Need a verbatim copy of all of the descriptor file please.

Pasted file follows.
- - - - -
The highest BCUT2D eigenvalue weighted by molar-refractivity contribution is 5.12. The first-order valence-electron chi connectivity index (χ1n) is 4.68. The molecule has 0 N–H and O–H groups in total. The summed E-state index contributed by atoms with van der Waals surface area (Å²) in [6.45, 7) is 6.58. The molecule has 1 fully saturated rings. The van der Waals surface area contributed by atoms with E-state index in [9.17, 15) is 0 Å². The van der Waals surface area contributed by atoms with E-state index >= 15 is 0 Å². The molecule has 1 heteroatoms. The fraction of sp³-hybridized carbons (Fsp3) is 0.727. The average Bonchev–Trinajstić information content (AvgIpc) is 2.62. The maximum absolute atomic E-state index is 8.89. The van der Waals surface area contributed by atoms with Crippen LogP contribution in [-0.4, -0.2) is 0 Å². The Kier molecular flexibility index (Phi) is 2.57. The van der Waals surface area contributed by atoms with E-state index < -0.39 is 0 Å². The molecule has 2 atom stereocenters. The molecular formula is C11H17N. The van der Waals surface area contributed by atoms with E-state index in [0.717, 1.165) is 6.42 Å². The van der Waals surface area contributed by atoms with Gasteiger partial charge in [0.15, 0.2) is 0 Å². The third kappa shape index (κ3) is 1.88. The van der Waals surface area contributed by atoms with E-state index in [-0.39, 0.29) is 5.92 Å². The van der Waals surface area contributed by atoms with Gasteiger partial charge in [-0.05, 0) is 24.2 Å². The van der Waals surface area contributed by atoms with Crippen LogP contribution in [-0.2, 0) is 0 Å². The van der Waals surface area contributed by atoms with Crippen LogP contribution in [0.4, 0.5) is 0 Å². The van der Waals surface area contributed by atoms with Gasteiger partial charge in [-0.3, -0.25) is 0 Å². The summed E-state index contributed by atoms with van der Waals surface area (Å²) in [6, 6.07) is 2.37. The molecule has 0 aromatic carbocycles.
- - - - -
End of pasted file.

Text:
The highest BCUT2D eigenvalue weighted by molar-refractivity contribution is 5.12. The first-order valence-electron chi connectivity index (χ1n) is 4.68. The molecule has 0 N–H and O–H groups in total. The summed E-state index contributed by atoms with van der Waals surface area (Å²) in [6.45, 7) is 6.58. The molecule has 1 fully saturated rings. The van der Waals surface area contributed by atoms with E-state index in [9.17, 15) is 0 Å². The van der Waals surface area contributed by atoms with E-state index >= 15 is 0 Å². The molecule has 1 heteroatoms. The fraction of sp³-hybridized carbons (Fsp3) is 0.727. The average Bonchev–Trinajstić information content (AvgIpc) is 2.62. The maximum absolute atomic E-state index is 8.89. The van der Waals surface area contributed by atoms with Crippen LogP contribution in [-0.4, -0.2) is 0 Å². The Kier molecular flexibility index (Phi) is 2.57. The van der Waals surface area contributed by atoms with E-state index < -0.39 is 0 Å². The molecule has 2 atom stereocenters. The molecular formula is C11H17N. The van der Waals surface area contributed by atoms with E-state index in [0.717, 1.165) is 6.42 Å². The van der Waals surface area contributed by atoms with Gasteiger partial charge in [0.15, 0.2) is 0 Å². The third kappa shape index (κ3) is 1.88. The van der Waals surface area contributed by atoms with E-state index in [-0.39, 0.29) is 5.92 Å². The van der Waals surface area contributed by atoms with Gasteiger partial charge in [-0.05, 0) is 24.2 Å². The van der Waals surface area contributed by atoms with Crippen LogP contribution in [-0.2, 0) is 0 Å². The van der Waals surface area contributed by atoms with Crippen LogP contribution in [0.4, 0.5) is 0 Å². The van der Waals surface area contributed by atoms with Gasteiger partial charge in [-0.3, -0.25) is 0 Å². The summed E-state index contributed by atoms with van der Waals surface area (Å²) in [6, 6.07) is 2.37. The molecule has 0 aromatic carbocycles.